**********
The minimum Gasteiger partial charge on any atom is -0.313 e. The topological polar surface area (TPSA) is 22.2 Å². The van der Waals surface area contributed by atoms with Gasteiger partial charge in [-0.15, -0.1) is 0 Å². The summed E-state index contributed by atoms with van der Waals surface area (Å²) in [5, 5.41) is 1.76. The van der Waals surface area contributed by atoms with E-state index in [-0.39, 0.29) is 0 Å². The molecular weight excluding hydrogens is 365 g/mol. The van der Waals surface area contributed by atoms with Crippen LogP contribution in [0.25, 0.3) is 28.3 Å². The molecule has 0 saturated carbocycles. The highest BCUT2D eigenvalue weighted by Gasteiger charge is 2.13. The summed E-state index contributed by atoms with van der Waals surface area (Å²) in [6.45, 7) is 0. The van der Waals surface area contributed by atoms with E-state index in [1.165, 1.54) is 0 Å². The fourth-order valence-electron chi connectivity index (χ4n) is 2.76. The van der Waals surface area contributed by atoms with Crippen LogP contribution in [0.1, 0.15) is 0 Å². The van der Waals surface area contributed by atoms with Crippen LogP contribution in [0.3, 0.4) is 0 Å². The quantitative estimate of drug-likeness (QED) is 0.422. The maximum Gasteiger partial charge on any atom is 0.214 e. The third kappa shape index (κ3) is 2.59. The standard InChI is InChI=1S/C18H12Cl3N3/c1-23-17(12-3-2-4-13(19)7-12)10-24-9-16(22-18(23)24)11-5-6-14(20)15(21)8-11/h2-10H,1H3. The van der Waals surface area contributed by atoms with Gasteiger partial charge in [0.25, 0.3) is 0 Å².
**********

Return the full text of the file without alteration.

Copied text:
The minimum Gasteiger partial charge on any atom is -0.313 e. The topological polar surface area (TPSA) is 22.2 Å². The van der Waals surface area contributed by atoms with Gasteiger partial charge in [-0.15, -0.1) is 0 Å². The summed E-state index contributed by atoms with van der Waals surface area (Å²) in [5, 5.41) is 1.76. The van der Waals surface area contributed by atoms with E-state index in [-0.39, 0.29) is 0 Å². The molecular weight excluding hydrogens is 365 g/mol. The van der Waals surface area contributed by atoms with Crippen LogP contribution in [0.25, 0.3) is 28.3 Å². The molecule has 0 saturated carbocycles. The highest BCUT2D eigenvalue weighted by Gasteiger charge is 2.13. The summed E-state index contributed by atoms with van der Waals surface area (Å²) in [6.45, 7) is 0. The van der Waals surface area contributed by atoms with E-state index in [1.165, 1.54) is 0 Å². The fourth-order valence-electron chi connectivity index (χ4n) is 2.76. The van der Waals surface area contributed by atoms with Crippen LogP contribution in [0.1, 0.15) is 0 Å². The van der Waals surface area contributed by atoms with Crippen LogP contribution in [0.3, 0.4) is 0 Å². The quantitative estimate of drug-likeness (QED) is 0.422. The maximum Gasteiger partial charge on any atom is 0.214 e. The third kappa shape index (κ3) is 2.59. The standard InChI is InChI=1S/C18H12Cl3N3/c1-23-17(12-3-2-4-13(19)7-12)10-24-9-16(22-18(23)24)11-5-6-14(20)15(21)8-11/h2-10H,1H3. The van der Waals surface area contributed by atoms with Gasteiger partial charge in [0.25, 0.3) is 0 Å².